Since the implementation of the Department of Transportation ruling allowing airlines to refuse emotional support animals onboard, only two US carriers have taken the plunge and issued a ban. Will others follow in their footsteps? Let’s take a look.
Right to ban ESAs
Following lengthy campaigning by US airlines, a rule was passed late last year finally allowing carriers to ban emotional support animals from their cabins. The final ruling, announced by the Department of Transpiration on December 2nd, set out to change the way people fly with their animals and to allow airlines to refuse their carriage altogether.
The document, which runs to 125 pages, sets out exactly what a service animal is, separates this classification from that of emotional support animals, and gives airlines the flexibility to charge for ESA carriage. It also gives them the right to refuse carriage entirely.
— Animal Therapies Ltd (ATL) (@AnimalsTLtd) July 20, 2018
For airlines, the ESA concept has been a tricky one to deal with. Over the years, we’ve seen everything from pigs to peacocks and even a small horse traveling in passenger cabins under the ESA tag. Now, airlines have the right to ban ESAs in the cabin, only to allow dogs to be service animals, and to limit passengers to two service animals onboard.
A miniature horse as an emotional support animal … ON A PLANE?
A few questions:
2.) I'm not kidding. Seriously?
3.) How do you stow it for take off & landing?
4.) In the event of a water landing, how do you get it down the slide?
5.) What if it needs to poop? pic.twitter.com/YF5hcsl46y
— Ian C Mackenzie (@IanCMackenzie) August 21, 2019
The rule change came into force 30 days after the notice was published, which means that now, as we progress through January, we’re starting to see the effects take shape. Alaska Airlines became the first to ban ESAs from its planes, closely followed yesterday by American Airlines. Will other airlines move to ban these animals from their cabins?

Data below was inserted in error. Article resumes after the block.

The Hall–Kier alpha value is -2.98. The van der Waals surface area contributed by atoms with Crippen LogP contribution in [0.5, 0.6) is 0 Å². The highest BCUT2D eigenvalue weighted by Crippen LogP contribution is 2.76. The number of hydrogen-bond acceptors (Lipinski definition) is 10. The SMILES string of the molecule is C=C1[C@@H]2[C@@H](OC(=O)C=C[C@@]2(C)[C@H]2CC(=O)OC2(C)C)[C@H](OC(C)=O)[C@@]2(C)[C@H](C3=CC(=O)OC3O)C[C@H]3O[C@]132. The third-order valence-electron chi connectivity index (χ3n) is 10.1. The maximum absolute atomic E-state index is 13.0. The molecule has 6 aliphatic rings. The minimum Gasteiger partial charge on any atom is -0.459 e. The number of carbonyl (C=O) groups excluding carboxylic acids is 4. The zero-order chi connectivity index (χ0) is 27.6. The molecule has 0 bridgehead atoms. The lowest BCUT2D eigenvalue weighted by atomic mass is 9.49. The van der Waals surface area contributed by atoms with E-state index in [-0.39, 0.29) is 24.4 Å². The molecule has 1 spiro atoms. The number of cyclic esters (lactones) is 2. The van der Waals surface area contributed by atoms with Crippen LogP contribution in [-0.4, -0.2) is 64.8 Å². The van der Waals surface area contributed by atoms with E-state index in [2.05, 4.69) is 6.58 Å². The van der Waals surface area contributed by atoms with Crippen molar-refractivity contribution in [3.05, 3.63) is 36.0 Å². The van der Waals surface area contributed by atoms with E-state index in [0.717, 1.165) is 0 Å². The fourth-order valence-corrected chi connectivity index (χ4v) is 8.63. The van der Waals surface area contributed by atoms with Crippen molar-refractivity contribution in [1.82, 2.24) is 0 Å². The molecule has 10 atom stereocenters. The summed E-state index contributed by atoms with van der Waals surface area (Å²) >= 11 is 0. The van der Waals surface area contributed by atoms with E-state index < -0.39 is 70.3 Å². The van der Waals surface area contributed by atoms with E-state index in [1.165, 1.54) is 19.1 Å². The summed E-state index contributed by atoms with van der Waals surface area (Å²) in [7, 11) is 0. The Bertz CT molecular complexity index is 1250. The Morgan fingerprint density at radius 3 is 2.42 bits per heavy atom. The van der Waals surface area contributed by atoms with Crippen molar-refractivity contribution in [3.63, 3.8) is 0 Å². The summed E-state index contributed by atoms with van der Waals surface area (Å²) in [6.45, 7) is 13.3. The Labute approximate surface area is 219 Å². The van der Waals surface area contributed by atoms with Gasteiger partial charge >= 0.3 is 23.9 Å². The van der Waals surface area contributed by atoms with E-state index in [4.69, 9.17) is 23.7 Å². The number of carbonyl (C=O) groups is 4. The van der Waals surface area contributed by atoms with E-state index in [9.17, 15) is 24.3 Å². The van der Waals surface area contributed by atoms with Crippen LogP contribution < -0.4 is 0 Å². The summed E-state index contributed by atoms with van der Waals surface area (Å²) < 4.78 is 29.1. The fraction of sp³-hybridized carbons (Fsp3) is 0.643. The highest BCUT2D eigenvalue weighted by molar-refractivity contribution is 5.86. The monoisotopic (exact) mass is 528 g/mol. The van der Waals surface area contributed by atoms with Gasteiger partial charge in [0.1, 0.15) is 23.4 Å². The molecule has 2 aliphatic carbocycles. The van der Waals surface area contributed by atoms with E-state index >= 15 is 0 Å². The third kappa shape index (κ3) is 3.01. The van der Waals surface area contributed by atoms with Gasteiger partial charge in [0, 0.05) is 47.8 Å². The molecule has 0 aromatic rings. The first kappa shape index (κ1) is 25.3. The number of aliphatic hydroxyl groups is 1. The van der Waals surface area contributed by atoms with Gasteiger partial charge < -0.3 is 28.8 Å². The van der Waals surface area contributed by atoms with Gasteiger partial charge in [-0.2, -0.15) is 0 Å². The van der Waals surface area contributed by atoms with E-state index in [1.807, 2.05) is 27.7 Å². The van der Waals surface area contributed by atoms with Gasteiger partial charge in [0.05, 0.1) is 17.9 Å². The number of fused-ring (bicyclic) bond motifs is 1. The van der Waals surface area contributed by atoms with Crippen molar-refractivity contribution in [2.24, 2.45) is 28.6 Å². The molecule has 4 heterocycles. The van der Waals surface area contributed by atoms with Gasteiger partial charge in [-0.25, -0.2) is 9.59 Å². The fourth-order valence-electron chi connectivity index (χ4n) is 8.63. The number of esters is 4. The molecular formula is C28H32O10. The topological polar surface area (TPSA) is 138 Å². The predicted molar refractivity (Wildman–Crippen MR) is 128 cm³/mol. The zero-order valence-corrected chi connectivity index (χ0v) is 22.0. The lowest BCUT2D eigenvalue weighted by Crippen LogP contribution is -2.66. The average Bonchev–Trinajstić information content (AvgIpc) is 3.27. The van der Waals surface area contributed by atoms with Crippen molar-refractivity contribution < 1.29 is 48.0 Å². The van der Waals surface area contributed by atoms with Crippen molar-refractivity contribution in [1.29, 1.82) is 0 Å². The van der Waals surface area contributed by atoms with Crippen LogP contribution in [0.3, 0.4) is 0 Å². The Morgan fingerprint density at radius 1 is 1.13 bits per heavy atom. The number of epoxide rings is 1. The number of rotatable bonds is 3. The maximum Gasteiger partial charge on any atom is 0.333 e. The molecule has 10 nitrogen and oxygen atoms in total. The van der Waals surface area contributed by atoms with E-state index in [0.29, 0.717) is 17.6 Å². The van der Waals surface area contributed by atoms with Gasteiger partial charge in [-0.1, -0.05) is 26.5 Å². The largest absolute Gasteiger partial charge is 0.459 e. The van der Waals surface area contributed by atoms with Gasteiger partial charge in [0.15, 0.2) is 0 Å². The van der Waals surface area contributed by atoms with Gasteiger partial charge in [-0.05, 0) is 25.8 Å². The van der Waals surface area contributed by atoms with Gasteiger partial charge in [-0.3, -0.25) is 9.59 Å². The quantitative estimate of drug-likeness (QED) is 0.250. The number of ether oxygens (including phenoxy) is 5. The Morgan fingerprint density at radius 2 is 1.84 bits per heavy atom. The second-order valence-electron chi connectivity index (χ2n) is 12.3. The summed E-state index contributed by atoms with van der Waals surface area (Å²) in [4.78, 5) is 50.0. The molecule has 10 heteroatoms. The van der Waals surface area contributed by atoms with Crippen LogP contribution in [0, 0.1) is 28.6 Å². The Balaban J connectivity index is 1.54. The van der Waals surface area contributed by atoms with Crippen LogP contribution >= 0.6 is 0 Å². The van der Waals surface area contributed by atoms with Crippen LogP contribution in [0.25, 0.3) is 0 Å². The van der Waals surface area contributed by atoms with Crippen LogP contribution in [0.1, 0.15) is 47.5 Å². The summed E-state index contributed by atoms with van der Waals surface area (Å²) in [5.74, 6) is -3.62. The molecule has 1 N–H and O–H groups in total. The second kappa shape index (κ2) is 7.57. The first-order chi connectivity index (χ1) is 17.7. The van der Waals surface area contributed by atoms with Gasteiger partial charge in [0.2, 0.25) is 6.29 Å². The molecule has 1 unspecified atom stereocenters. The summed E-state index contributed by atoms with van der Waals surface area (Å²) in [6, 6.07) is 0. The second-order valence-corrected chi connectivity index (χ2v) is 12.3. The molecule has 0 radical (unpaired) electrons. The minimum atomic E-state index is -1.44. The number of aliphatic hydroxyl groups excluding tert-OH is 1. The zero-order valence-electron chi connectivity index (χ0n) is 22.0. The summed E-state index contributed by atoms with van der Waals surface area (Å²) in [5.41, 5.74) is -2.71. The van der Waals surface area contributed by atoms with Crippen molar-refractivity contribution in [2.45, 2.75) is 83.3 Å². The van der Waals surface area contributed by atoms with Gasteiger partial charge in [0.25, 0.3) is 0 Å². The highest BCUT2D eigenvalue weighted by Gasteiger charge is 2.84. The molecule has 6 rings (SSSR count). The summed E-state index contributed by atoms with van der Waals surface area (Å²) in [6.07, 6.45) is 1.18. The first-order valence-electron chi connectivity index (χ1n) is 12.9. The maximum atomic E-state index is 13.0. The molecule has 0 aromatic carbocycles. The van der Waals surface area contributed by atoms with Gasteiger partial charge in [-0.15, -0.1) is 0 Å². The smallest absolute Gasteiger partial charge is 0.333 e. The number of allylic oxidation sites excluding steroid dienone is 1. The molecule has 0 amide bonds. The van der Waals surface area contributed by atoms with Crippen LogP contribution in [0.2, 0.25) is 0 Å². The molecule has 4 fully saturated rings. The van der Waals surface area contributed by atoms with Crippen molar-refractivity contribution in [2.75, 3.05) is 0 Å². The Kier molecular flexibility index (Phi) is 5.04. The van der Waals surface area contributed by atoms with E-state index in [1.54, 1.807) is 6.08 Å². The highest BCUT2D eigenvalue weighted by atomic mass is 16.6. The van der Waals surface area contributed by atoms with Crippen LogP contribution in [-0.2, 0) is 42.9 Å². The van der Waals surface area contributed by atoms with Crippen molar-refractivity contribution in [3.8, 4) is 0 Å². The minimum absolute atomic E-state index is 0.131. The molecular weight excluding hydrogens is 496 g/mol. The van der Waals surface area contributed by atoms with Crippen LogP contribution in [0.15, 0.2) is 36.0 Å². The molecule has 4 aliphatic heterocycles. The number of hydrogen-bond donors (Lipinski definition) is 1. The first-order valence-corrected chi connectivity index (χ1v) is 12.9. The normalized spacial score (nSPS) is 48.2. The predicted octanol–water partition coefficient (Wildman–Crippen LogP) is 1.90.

Stay informed: Sign up for our daily aviation news digest.
Will other airlines follow suit?
The groundwork has been laid for all US airlines to ban ESAs from traveling in the cabin. Passengers will still be allowed to travel with pets but will need to check them into the hold for a fee. For those airlines that don’t take pets in the hold, passengers may be restricted to bringing animals that can fit in an under-seat crate in the cabin.
At the present time, no other airlines have announced firm plans to ban ESAs from their planes. Delta Air Lines, which previously tried to ban all ‘pit bull-type dogs,’ told the Guardian recently that the airline was reviewing the new ruling. However, it said that “At this time, there are no changes to Delta’s current service and support animal policies.”
United Airlines previously banned peacocks and hedgehogs from being used as ESAs, but as yet, has not confirmed that it will issue a blanket ban. Southwest has said it is reviewing its policy, but no changes have been made yet – although it welcomes the ruling.
Airlines don’t have to ban ESAs at all
Of course, the new rules don’t mean airlines need to ban ESAs from their flights; it just gives them the option to do so if they wish. As such, it could be that some carriers decide to go against the ruling and continue to permit ESAs as a point of difference from their competitors.
However, with past stories of ESAs causing disruption on flights, frightening travelers, and even attacking flight attendants, our guess is most, if not all will eventually take this step.
Airlines for American (A4A) has been one of the driving forces behind the campaign to stop ESAs from traveling in the cabin. Its members include Alaska, American, Delta, Hawaiian, JetBlue, Southwest, and United Airlines, all of whom have thrown their weight behind the initiative.
Right now, there are a lot of other issues playing on the minds of airline CEOs. However, given time, it’s likely the majority of US airlines will no longer wish to fly about with poorly behaved menageries parading around their cabins.
What do you think? Is a ban on ESAs the right thing to do? Let us know in the comments.